General Mills Issues Flour Recall Over E. Coli Risk

Food giant General Mills has recently announced a nationwide recall of five-pound bags of Gold Medal Unbleached Flour over potential E. coli contamination.  The company has recently said the bags in questions would have a “better if used by” date of September 6, 2020.  And of those bags stamped with this date, only the five-pound measurement is affected; for a rough total of approximately 600,000 pounds of flour.  All other types are safe; at least for now. 

Fortunately, this recall is precautionary, as no reports of illness have been reported. Specifically, General Mill’s statement says, “The recall is being issued for the potential presence of E. coli O26 which was discovered during sampling of the five-pound bag product.  This recall is being issued out of an abundance of care as General Mills has not received any direct consumer reports of confirmed illnesses related to this product.”

Accordingly, General Mills is now asking consumers to check if the flour they have in their pantry is the five-pound bag of Gold Medal Unbleached flour.  Of course, anyone who may be in possession of this all purpose flour should dispose of the product and can contact General Mills Consumer Relations for more information.  They can be reached at 1.800.230.8103 or www.generalmills.com/flour.

This is not the first time flour has been recalled over concerns of E. coli O26.  The CDC has confirmed at least 21 such infections across 9 states through the middle of July.  Actually, on July 19, the agency said the outbreak appeared to have ended. The other brands that have been affected by this particular outbreak include Baker’s Corner All Purpos Flour (sold at Aldi stores) and King Arthur Unbleached All-Purpose Flour, as well some (but no all) bags of Pillsbury Best Bread Flour.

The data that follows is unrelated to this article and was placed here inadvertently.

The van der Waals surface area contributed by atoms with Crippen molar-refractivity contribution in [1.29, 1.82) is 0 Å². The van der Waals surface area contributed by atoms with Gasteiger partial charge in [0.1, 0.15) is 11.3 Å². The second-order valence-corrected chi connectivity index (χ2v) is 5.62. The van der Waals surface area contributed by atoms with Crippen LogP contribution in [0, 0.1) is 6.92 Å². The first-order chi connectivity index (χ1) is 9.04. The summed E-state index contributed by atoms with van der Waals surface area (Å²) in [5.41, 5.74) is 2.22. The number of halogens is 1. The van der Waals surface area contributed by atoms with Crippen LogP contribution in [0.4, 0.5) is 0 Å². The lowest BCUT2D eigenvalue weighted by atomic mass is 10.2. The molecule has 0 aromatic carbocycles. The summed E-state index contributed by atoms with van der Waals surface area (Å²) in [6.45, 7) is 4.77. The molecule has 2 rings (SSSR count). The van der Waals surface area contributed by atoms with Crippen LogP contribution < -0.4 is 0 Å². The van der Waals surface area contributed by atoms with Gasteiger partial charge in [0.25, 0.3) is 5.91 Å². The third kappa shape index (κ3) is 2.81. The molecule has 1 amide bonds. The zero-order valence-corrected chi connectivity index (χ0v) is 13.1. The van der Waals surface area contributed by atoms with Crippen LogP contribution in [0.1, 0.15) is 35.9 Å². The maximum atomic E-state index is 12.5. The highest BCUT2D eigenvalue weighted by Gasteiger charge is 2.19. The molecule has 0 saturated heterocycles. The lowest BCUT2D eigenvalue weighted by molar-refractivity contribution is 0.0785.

E. coli infection is typically acute, resulting in usually mild-to-moderate symptoms. Symptoms typically occur within three or four days of consuming the bacteria.  The United States Centers for Disease Control describes that these symptoms include severe stomach cramps, diarrhea, and vomiting.  If these symptoms become severe—which can take up to seven days—it can eventually end up causing hemolytic uremic syndrome.  Fortunately this type of kidney failure is not quite rare. 

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